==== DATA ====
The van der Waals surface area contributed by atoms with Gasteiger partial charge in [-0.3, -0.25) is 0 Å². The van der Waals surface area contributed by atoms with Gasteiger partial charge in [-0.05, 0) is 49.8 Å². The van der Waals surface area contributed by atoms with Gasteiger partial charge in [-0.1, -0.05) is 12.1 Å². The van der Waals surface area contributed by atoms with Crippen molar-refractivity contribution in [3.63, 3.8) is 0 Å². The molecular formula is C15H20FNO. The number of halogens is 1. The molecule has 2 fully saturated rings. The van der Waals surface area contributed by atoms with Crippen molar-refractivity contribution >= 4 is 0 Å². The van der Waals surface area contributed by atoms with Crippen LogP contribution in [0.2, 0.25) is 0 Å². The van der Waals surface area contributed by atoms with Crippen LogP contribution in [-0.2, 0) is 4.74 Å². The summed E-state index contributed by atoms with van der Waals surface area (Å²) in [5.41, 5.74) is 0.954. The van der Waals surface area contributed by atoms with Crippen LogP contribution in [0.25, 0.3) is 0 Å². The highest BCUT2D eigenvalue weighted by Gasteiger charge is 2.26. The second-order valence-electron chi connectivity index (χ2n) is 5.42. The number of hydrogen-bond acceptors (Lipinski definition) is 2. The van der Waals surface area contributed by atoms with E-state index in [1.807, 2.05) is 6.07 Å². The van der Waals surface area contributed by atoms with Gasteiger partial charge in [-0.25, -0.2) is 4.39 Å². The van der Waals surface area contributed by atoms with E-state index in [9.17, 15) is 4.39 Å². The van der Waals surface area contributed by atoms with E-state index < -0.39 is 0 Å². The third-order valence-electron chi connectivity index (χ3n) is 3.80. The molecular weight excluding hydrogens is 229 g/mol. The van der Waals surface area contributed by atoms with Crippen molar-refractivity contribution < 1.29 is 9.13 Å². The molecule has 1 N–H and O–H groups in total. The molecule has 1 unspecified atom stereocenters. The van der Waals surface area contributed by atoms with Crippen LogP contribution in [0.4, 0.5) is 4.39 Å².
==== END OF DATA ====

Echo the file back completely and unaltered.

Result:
The van der Waals surface area contributed by atoms with Gasteiger partial charge in [-0.3, -0.25) is 0 Å². The van der Waals surface area contributed by atoms with Gasteiger partial charge in [-0.05, 0) is 49.8 Å². The van der Waals surface area contributed by atoms with Gasteiger partial charge in [-0.1, -0.05) is 12.1 Å². The van der Waals surface area contributed by atoms with Crippen molar-refractivity contribution in [3.63, 3.8) is 0 Å². The molecular formula is C15H20FNO. The number of halogens is 1. The molecule has 2 fully saturated rings. The van der Waals surface area contributed by atoms with Crippen molar-refractivity contribution >= 4 is 0 Å². The van der Waals surface area contributed by atoms with Crippen LogP contribution in [0.2, 0.25) is 0 Å². The van der Waals surface area contributed by atoms with Crippen LogP contribution in [-0.2, 0) is 4.74 Å². The summed E-state index contributed by atoms with van der Waals surface area (Å²) in [5.41, 5.74) is 0.954. The van der Waals surface area contributed by atoms with Crippen LogP contribution in [0.25, 0.3) is 0 Å². The highest BCUT2D eigenvalue weighted by Gasteiger charge is 2.26. The second-order valence-electron chi connectivity index (χ2n) is 5.42. The number of hydrogen-bond acceptors (Lipinski definition) is 2. The van der Waals surface area contributed by atoms with E-state index in [1.807, 2.05) is 6.07 Å². The van der Waals surface area contributed by atoms with Gasteiger partial charge in [-0.25, -0.2) is 4.39 Å². The van der Waals surface area contributed by atoms with E-state index in [9.17, 15) is 4.39 Å². The van der Waals surface area contributed by atoms with E-state index < -0.39 is 0 Å². The third-order valence-electron chi connectivity index (χ3n) is 3.80. The molecular weight excluding hydrogens is 229 g/mol. The van der Waals surface area contributed by atoms with Crippen molar-refractivity contribution < 1.29 is 9.13 Å². The molecule has 1 N–H and O–H groups in total. The molecule has 1 unspecified atom stereocenters. The van der Waals surface area contributed by atoms with Crippen LogP contribution in [0.4, 0.5) is 4.39 Å².